Vaccination programs for Infectious Bronchitis (IB) vaccines
No general vaccination rule can be applied. Each vaccination program must be adapted to the demands of the field situation.
Some considerations have to be taken into account when applying IB vaccines:
- At what age protection against Infectious Bronchitis (IB) is most needed.
- The field viruses present will determine which vaccines (protectotype) to choose.
- Interference with other (live) vaccinations must be avoided (IB vaccine viruses can interfere with for example Newcastle disease vaccine viruses).
Aim of vaccination against Infectious Bronchitis
It is important to establish the purpose of vaccination.
Broilers – Vaccination is focused on reducing the economic losses caused by IB infections as these are reflected in weight loss and general poor performance of the flock.
Layers and breeders – The aim of vaccination is to protect the oviduct as IB infections may result in false layers, drops in production and changes in the internal and external quality of the eggs.
In this context vaccination of young chickens is often done at an early age (first day(s) of life), and especially in broilers focusing on inducing enough protection so as to cover the whole fattening period. In layers and breeders the programs are focused in protecting the oviduct during the first weeks of life with modified live attenuated vaccines. Later on during the production period immunity needs to be broad and long lasting, and inactivated vaccines are often used.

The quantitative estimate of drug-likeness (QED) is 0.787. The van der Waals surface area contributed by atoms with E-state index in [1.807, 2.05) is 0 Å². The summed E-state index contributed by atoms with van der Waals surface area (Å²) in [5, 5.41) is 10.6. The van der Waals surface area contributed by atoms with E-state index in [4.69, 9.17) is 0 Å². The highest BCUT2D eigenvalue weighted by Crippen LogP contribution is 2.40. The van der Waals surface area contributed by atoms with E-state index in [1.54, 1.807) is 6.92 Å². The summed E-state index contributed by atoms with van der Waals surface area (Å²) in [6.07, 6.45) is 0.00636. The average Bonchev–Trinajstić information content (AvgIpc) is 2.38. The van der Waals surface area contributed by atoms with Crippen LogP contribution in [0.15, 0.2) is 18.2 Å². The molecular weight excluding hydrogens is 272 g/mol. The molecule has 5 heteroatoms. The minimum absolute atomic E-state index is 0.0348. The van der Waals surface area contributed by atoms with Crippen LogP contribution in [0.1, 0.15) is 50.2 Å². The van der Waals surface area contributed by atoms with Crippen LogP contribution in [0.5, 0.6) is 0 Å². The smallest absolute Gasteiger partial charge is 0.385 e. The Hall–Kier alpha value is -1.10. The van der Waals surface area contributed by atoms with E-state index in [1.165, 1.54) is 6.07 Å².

Timing of vaccinations
In general it is recommended to allow two weeks between two live IB vaccinations. To obtain a good booster effect of the inactivated vaccines preferably 4–6 weeks should elapse between the last live vaccination and the application of the inactivated vaccine.
If variant IB strains are not present, or if they are present but fall under the protectotype of the Massachusetts serotype, then a program based on this serotype can be used. If not, broader protection can be obtained by including vaccines belonging to other serotypes (such as vaccines containing serotypes 4/91) in the program.
It is not always obligatory to include a live and inactivated vaccine of the same type in the program. Some live vaccine viruses will be effective in priming birds for heterologous IB components in the inactivated vaccine and a cross reaction will occur resulting in stimulation of immunity to heterologous IBVs and therefore providing cross protection. This is for example the case after the use of vaccines with serotype 4/91. When followed by an inactivated vaccine containing a strain of the Massachusetts serotype, a cross reaction will result in high levels of neutralizing antibodies not only against the Massachusetts serotype but also against the 4/91 serotype, and against some other IB serotypes as well.